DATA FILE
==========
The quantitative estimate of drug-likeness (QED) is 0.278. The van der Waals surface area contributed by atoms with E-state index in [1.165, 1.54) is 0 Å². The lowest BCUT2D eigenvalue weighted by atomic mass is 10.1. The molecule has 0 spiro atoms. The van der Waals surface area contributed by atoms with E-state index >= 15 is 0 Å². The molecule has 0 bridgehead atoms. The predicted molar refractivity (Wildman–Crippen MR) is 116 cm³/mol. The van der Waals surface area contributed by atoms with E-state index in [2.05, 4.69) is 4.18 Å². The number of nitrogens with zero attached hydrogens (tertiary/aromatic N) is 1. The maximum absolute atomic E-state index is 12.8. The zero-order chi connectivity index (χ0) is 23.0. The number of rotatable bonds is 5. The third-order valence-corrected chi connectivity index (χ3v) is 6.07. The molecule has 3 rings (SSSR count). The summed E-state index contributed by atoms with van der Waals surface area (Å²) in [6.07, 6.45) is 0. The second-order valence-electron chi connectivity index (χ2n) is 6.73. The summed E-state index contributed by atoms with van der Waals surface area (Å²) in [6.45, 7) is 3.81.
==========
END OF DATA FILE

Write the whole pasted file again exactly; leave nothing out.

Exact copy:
The quantitative estimate of drug-likeness (QED) is 0.278. The van der Waals surface area contributed by atoms with E-state index in [1.165, 1.54) is 0 Å². The lowest BCUT2D eigenvalue weighted by atomic mass is 10.1. The molecule has 0 spiro atoms. The van der Waals surface area contributed by atoms with E-state index >= 15 is 0 Å². The molecule has 0 bridgehead atoms. The predicted molar refractivity (Wildman–Crippen MR) is 116 cm³/mol. The van der Waals surface area contributed by atoms with E-state index in [2.05, 4.69) is 4.18 Å². The number of nitrogens with zero attached hydrogens (tertiary/aromatic N) is 1. The maximum absolute atomic E-state index is 12.8. The zero-order chi connectivity index (χ0) is 23.0. The number of rotatable bonds is 5. The third-order valence-corrected chi connectivity index (χ3v) is 6.07. The molecule has 3 rings (SSSR count). The summed E-state index contributed by atoms with van der Waals surface area (Å²) in [6.07, 6.45) is 0. The second-order valence-electron chi connectivity index (χ2n) is 6.73. The summed E-state index contributed by atoms with van der Waals surface area (Å²) in [6.45, 7) is 3.81.